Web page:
Bobby Abreu — The Yankees. Perrotto thinks Bob will return to the Bronx. Depending on years/dollars, I’m not against this move. He’s better than Xavier Nady.
Jason Giambi — Oakland. Clearly.
Jason Varitek — My personal favorite is the two-year, $20-million deal Perrotto predicts the Sox will give Jason. I really hope this happens. It would be great to see the Red Sox flush money down the toilet just because this guy is the supposed “heart and soul” of the team. It’s either that or watching them trade Clay Buchholz to the Rangers for one of Texas’ better catching prospects. Either way, it seems like a win-win for the Yanks, no?
Those are the highlights. Feel free to discuss this or anything else (such as the Giants-Eagles game that starts at 8:15 p.m.). This thread will take you through to Joe’s overnight unless something unexpectedly important happens.
The Brewers have tabbed Willie Randolph to be Ken Macha’s bench coach. This isn’t a bad gig for Randolph, who hoped to land a managerial spot somewhere this winter. One day, hopefully, Willie can come back to the Yanks. I know he didn’t leave the Mets with the kindest of reviews, but I think he’d make a good manager in the Bronx. · (10) ·
Tom Kackley sent us an e-mail this afternoon:
I’ve been a clubhouse manager in the minor leagues for 20 years, the last four employed by the Yankees. For many years I worked for the Canton/Akron AA affiliate of the Indians. About a week before opening day in 1997, my wife’s sister was murdered by her husband in the most senseless, tragic act of domestic violence. For a long time it was all I could do to deal with the ramifications of this tragedy, and to do my best to raise my late sister-in-law’s son.
Two years ago Phil Hughes was the most prominent player on my team in Trenton. I’ve never been much for collecting autographs, but toward the end of that season I figured I could ask Phil to sign a couple of balls for me that I’d auction off for the local domestic violence shelter. Phil was happy to oblidge, but about ten minutes later he came back to me saying, “Tonto, the balls are only going to bring about $50 each, but I’ve got some other stuff that would be pretty good.”
By game time that night he had loaded up my desk with game used hats, gloves, spikes, photos…all signed. I raised a little over $2600 which at Phil’s request we split between the shelter and a local Trenton youth baseball group.
Last year I collected what I could throughout the season and did the auction on Ebay, raising a little over $5000 for the shelter, much of it on some great stuff Joba signed for me.
Kacley is again auctioning off items to raise money for local shelters. Check out the auction page on eBay. He has memorabilia from Austin Jackson, J.B. Cox, Mark Melancon and Chase Wright, among others. Over the next few days, he’ll be listing items from Joba, Tino Martinez and Mr. October himself, Reggie Jackson.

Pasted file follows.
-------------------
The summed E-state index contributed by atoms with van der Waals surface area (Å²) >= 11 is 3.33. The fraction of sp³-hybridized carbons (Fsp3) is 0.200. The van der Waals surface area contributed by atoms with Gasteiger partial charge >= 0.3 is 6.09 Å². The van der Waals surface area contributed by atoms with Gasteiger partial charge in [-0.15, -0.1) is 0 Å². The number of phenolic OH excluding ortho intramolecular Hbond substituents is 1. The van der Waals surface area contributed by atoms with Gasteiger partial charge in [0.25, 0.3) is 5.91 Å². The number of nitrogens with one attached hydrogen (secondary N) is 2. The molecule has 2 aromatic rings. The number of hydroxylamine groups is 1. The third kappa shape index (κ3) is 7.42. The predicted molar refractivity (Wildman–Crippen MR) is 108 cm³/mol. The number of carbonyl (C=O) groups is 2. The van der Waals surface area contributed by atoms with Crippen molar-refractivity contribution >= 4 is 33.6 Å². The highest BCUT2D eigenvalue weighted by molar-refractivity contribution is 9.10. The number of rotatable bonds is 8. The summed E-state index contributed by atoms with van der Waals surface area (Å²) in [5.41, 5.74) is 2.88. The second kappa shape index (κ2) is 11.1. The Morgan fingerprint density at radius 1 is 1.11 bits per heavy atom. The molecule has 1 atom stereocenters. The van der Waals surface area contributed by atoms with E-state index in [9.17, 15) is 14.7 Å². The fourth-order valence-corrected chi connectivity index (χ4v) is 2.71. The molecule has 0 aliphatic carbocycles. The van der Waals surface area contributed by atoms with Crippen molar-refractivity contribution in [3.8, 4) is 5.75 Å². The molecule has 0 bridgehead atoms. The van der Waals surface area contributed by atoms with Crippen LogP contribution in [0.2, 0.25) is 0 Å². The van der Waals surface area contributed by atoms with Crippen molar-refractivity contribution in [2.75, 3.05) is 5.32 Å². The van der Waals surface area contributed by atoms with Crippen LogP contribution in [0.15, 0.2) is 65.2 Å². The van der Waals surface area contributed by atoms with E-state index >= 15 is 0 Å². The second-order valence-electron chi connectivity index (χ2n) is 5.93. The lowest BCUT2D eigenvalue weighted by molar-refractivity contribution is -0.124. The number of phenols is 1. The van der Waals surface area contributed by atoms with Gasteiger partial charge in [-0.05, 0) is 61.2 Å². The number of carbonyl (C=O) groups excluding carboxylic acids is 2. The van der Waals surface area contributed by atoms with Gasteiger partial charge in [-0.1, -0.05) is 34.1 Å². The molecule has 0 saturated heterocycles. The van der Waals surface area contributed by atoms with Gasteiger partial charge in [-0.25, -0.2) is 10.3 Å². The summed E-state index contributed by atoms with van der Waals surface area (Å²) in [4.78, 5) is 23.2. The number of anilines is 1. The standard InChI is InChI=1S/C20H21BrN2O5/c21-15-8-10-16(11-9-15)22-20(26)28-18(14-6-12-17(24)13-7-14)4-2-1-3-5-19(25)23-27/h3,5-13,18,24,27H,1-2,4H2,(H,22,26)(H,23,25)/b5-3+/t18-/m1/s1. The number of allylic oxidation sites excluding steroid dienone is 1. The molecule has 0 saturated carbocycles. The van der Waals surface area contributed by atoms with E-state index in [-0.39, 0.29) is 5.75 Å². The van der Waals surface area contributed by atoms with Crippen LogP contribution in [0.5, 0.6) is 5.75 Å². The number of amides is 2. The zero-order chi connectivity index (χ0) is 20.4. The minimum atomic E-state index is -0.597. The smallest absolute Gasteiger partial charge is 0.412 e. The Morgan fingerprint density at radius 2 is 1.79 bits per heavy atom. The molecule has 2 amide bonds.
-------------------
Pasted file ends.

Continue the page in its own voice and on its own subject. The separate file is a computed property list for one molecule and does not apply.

This is a great opportunity to support an important cause while picking up some one-of-a-kind Yankee memorabilia. Check it out.
Yesterday, this motley crew of late-1990s Yankees gathered to move some dirt and home plate from one stadium to the other. In town for the Joe Torre Safe at Home Foundation dinner honoring the 1998 team, Jeff Nelson, Scott Brosius, Paul O’Neill and David Cone were among the Yankee luminaries who took part in this ceremony.
The weather, as MLB.com’s Anthony DiComo wrote, wasn’t the most cooperative, and the ceremony turned into one involving more mud than dirt. But in the end, everyone seemed to offer up praise for the new stadium.
Check out MLB.com’s photogallery of the event here.
Via Steve, who apparently gets his print edition of the magazine a full week before I do:
- Austin Jackson,OF
- Jesus Montero, C
- Andrew Brackman, RHP
- Austin Romine, C
- Dellin Betances, RHP
- Zach McAllister, RHP
- Al Aceves, RHP
- Phil Coke, LHP
- Mark Melancon, RHP
- Bradley Suttle, 3B
Aceves and Coke? Really?
Sure both guys are big league ready, but they’re low ceiling, back-end starter types. Melancon has a much higher ceiling, and he’s just as big league ready as those two guys. Plus he’s about three years younger. Eh, whatever.
No qualms with the rest of the list, although I would have squeezed Jeremy Bleich into the 9 or 10 spot.
Just a heads up, Baseball America will be posting their Yanks’ top 10 prospects list this Monday. I had stuff to do yesterday, so the regular Friday chat will be held Monday afternoon.
AzFL Peoria (13-4 loss to the other Peoria) season ends on Nov. 20th
Kevin Russo: 2 for 4, 1 CS – extends the hit streak to 16 games … that’s pretty impressive, it can’t be easy to maintain a hit streak like that when you’re not playing every day & hitting in a different spot in the order while playing a different position when you do play
Austin Jackson: 1 for 4, 1 R, 1 K – just 3 for his last 29 (.103)
Juan Miranda: 0 for 4, 4 K – wear that Golden Sombrero with pride, amigo
HWB Waikiki (2-0 win over Honolulu)
Damon Sublett: 0 for 3, 1 K
Jeremy Bleich: 5 IP, 4 H, 0 R, 0 ER, 0 BB, 9 K, 3-4 GB/FB – 51 of 65 pitches were strikes (78.5% !!!) … first action since Oct. 24th, so it looks like elbow surgery will have to wait another day … he’s rockin’ a 28-1 K/BB ratio in his last 24.2 IP (4 starts)
PRWL Mayaguez (8-2 win over Santurce)
Ian Kennedy: 4 IP, 0 H, 0 R, 0 ER, 3 BB, 5 K, 1 HB, 1-5 GB/FB – it’s a ~50 game season, so he should be able to get about 45-50 innings in, which would put him at ~165 IP on the year, meaning he’s good for close to 200 innings next season
AzFL Peoria (7-0 win over Surprise)
Austin Jackson: 0 for 4, 1 R, 1 BB, 1 K
Juan Miranda: 1 for 4, 1 R, 1 HR, 2 RBI, 1 BB, 1 K – had been in an 0 for 14 slump coming into this game
Jeff Marquez: 5 IP, 5 H, 0 R, 0 ER, 0 BB, 3 K, 8-2 GB/FB – 44 of 69 pitches were strikes (63.8%) … picked a runner off second … he really needed a good outing just for his confidence, he’d allowed 20 baserunners & 8 ER in his previous 10 IP (4 appearances)
HWB Waikiki had a scheduled off day.
It looks like the Yanks forgot to pay the rent. According to a rather boring and technical audit — aren’t they all like that? — by New York City Comptroller William Thompson (available here as a PDF), the Yankees misreported some attendance, revenue sharing and cable numbers. As a result, the team owes the city $11 million in Yankee Stadium back rent. The Yanks do not dispute these findings — which include some lofty numbers on concession sales — and have submitted $7 million to the city. The rest the team will fork over in March. It looks like in the midst of a financial crisis, New York City is going to crack down on delinquent bills. · (11) ·